Exhibition

Social harmony display at European Parliament

STRASBOURG, France — An exhibition on social harmony produced by the Bahá'í International Community graced the first floor gallery of the Winston Churchill Building at the European Parliament 10-12 February 2004.

Titled “The Bahá'í International Community: Promoting Unity in Diversity throughout Europe for over a Century,” the 17-panel display told the story, through words and photographs, of how the Bahá'í communities of Europe have sought to promote peace, cross-cultural integration, religious tolerance, and business ethics through a variety of concrete projects and actions.

More than 150 people — including some 30 members of the Parliament — attended a reception on 10 February. The reception featured an address by Baroness Sarah Ludford, a member of the European Parliament from the United Kingdom who sponsored the exhibition.

“I believe this little-known religion of global reach is of interest to people like ourselves who work in an international context in this expanding and enlarging European Parliament,” said Baroness Ludford, who is not a Bahá'í.

She said that Bahá'u'lláh, the founder of the Bahá'í Faith, “warned of the dangers of unconstrained nationalism and called for a system of global governance, which has led Bahá'ís to be particular supporters of the United Nations.”

The exhibition was created by the Bahá'í International Community to welcome the 10 new states that will join the European Union on 1 May 2004.

Also addressing the reception was Dr. Laszlo Farkas, a representative of the national governing council of the Bahá'ís of Hungary , which is one of the 10 new countries joining the EU.

“For us, the unification of different cultures and peoples is a natural process,” said Dr. Farkas. “Bahá'ís both in Europe and in the whole world are working for this unified human family.”

Other dignitaries at the reception included several judges from the European Court of Human Rights, representatives of the Council of Europe, members of the European Commission, and a number of ambassadors and diplomats. As well, a number of prominent personalities from the Strasbourg region were present.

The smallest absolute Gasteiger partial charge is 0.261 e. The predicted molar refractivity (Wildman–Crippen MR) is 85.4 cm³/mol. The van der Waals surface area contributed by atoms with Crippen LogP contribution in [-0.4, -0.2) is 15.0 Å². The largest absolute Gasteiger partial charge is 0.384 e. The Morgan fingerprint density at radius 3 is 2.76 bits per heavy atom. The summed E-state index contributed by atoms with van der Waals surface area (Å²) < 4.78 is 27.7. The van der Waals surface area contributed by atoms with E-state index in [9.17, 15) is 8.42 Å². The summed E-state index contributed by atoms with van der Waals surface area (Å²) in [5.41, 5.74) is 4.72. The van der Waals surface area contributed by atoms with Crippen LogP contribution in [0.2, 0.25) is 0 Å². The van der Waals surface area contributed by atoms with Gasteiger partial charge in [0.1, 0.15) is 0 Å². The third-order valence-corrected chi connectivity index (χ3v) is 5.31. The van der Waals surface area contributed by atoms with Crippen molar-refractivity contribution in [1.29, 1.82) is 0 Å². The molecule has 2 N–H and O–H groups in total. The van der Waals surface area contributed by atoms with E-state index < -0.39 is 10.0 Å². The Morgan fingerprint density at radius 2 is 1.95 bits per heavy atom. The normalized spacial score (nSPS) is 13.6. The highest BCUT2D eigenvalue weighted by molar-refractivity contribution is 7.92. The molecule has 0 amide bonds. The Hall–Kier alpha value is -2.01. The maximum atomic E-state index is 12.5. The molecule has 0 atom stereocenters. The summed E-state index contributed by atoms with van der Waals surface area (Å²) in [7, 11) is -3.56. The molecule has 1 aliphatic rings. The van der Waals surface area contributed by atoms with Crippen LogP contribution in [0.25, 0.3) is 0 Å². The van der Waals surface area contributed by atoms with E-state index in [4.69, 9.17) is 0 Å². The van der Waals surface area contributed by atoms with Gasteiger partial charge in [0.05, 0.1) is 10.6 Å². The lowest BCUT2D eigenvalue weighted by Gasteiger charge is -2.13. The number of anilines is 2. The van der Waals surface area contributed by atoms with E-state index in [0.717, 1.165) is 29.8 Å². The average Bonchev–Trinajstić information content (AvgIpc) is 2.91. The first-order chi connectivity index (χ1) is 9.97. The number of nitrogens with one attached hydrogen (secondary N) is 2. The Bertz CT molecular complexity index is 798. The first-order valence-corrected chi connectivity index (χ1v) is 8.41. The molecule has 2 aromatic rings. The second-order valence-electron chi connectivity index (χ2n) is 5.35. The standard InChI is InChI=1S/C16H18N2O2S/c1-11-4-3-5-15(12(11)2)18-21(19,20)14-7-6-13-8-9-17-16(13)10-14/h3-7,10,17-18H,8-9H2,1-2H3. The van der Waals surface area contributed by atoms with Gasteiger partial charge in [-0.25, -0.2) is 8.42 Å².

“The idea of social harmony, which this exhibition seeks to promote, is of critical importance as the European Union becomes larger,” said Lucien Crevel, chairman of the National Spiritual Assembly of the Bahá'ís of France, one of the 37 national Bahá'í governing councils in Europe.

“Over the years, the Bahá'í communities of Europe have sought to engender and encourage social harmony and progress, through a wide range of activities. It is this experience, which the exhibition seeks to highlight, that we hope will be helpful to the Parliament, and its members,” said Mr. Crevel.

The exhibition, for example, took note of projects like The Institute for Social Cohesion, which was established in 2001 by the Bahá'í community of the United Kingdom to promote cross-cultural harmony.

It also highlighted the Bahá'í International Community's innovative collaboration with the Stability Pact for Eastern Europe (formerly known as the Royaumont Process) to strengthen stability and interethnic communication in Southeastern Europe.

And it discussed projects in some of the new member-states, such as the Mesed (Story-telling Mothers) of Hungary , which empowers women to work for greater social harmony.

“Bahá'ís are convinced of the necessity of international collaboration and support the principles underlying the European Union,” said Christine Samandari, representative of the Bahá'í International Community, noting that the Bahá'í Faith was first established in Europe in 1898.

Bahá'ís reside in more than 6,000 localities throughout Europe , and they have established some 976 locally elected governing councils, which administer their communities at the local level. As noted, they have national governing councils in 37 European countries.

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